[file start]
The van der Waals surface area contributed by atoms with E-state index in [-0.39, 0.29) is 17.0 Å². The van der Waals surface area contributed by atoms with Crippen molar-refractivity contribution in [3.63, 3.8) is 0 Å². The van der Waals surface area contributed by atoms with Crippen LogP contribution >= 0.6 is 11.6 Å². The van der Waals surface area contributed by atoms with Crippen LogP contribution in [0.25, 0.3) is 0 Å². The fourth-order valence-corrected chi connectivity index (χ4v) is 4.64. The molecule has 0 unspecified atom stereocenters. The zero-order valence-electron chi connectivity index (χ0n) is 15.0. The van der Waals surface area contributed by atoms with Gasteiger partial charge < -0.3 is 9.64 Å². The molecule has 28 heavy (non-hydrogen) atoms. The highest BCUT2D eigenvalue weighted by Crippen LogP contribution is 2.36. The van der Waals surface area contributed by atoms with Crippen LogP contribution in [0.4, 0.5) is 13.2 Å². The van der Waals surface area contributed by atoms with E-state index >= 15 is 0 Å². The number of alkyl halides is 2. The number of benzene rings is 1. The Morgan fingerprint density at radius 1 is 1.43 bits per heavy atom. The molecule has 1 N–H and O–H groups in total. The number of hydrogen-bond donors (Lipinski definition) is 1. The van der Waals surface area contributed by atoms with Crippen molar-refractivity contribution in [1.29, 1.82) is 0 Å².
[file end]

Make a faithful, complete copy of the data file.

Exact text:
The van der Waals surface area contributed by atoms with E-state index in [-0.39, 0.29) is 17.0 Å². The van der Waals surface area contributed by atoms with Crippen molar-refractivity contribution in [3.63, 3.8) is 0 Å². The van der Waals surface area contributed by atoms with Crippen LogP contribution >= 0.6 is 11.6 Å². The van der Waals surface area contributed by atoms with Crippen LogP contribution in [0.25, 0.3) is 0 Å². The fourth-order valence-corrected chi connectivity index (χ4v) is 4.64. The molecule has 0 unspecified atom stereocenters. The zero-order valence-electron chi connectivity index (χ0n) is 15.0. The van der Waals surface area contributed by atoms with Gasteiger partial charge < -0.3 is 9.64 Å². The molecule has 28 heavy (non-hydrogen) atoms. The highest BCUT2D eigenvalue weighted by Crippen LogP contribution is 2.36. The van der Waals surface area contributed by atoms with Crippen LogP contribution in [0.4, 0.5) is 13.2 Å². The van der Waals surface area contributed by atoms with E-state index >= 15 is 0 Å². The number of alkyl halides is 2. The number of benzene rings is 1. The Morgan fingerprint density at radius 1 is 1.43 bits per heavy atom. The molecule has 1 N–H and O–H groups in total. The number of hydrogen-bond donors (Lipinski definition) is 1. The van der Waals surface area contributed by atoms with Crippen molar-refractivity contribution in [1.29, 1.82) is 0 Å².